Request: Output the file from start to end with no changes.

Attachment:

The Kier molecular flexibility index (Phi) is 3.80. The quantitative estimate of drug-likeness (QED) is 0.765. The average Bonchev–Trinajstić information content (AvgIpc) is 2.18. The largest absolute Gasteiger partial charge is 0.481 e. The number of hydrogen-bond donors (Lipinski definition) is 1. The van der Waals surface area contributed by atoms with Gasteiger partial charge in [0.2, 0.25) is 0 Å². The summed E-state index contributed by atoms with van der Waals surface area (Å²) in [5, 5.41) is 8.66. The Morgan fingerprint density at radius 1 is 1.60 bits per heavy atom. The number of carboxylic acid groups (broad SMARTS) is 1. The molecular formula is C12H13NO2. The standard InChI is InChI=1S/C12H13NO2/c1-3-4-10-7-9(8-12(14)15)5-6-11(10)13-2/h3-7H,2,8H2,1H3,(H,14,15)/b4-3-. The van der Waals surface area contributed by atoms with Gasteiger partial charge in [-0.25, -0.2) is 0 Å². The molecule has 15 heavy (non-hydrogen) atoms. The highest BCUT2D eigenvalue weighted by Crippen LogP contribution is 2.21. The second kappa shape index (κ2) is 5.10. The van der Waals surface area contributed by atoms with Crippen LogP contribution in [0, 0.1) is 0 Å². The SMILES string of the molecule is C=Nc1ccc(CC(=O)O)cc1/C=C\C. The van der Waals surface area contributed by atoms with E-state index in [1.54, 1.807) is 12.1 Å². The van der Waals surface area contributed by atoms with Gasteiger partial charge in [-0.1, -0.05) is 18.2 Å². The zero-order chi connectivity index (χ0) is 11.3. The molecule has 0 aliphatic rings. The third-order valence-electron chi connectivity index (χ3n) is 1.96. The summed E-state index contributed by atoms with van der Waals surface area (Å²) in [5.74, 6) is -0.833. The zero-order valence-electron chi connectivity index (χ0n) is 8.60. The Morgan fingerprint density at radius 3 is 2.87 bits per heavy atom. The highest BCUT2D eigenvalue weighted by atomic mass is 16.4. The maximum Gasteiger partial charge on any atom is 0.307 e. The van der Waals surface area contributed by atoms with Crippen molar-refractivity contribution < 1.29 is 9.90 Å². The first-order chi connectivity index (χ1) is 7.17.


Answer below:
The Kier molecular flexibility index (Phi) is 3.80. The quantitative estimate of drug-likeness (QED) is 0.765. The average Bonchev–Trinajstić information content (AvgIpc) is 2.18. The largest absolute Gasteiger partial charge is 0.481 e. The number of hydrogen-bond donors (Lipinski definition) is 1. The van der Waals surface area contributed by atoms with Gasteiger partial charge in [0.2, 0.25) is 0 Å². The summed E-state index contributed by atoms with van der Waals surface area (Å²) in [5, 5.41) is 8.66. The Morgan fingerprint density at radius 1 is 1.60 bits per heavy atom. The number of carboxylic acid groups (broad SMARTS) is 1. The molecular formula is C12H13NO2. The standard InChI is InChI=1S/C12H13NO2/c1-3-4-10-7-9(8-12(14)15)5-6-11(10)13-2/h3-7H,2,8H2,1H3,(H,14,15)/b4-3-. The van der Waals surface area contributed by atoms with Gasteiger partial charge in [-0.25, -0.2) is 0 Å². The molecule has 15 heavy (non-hydrogen) atoms. The highest BCUT2D eigenvalue weighted by Crippen LogP contribution is 2.21. The second kappa shape index (κ2) is 5.10. The van der Waals surface area contributed by atoms with Crippen LogP contribution in [0, 0.1) is 0 Å². The SMILES string of the molecule is C=Nc1ccc(CC(=O)O)cc1/C=C\C. The van der Waals surface area contributed by atoms with E-state index in [1.54, 1.807) is 12.1 Å². The van der Waals surface area contributed by atoms with Gasteiger partial charge in [-0.1, -0.05) is 18.2 Å². The zero-order chi connectivity index (χ0) is 11.3. The molecule has 0 aliphatic rings. The third-order valence-electron chi connectivity index (χ3n) is 1.96. The summed E-state index contributed by atoms with van der Waals surface area (Å²) in [5.74, 6) is -0.833. The zero-order valence-electron chi connectivity index (χ0n) is 8.60. The Morgan fingerprint density at radius 3 is 2.87 bits per heavy atom. The highest BCUT2D eigenvalue weighted by atomic mass is 16.4. The maximum Gasteiger partial charge on any atom is 0.307 e. The van der Waals surface area contributed by atoms with Crippen molar-refractivity contribution < 1.29 is 9.90 Å². The first-order chi connectivity index (χ1) is 7.17.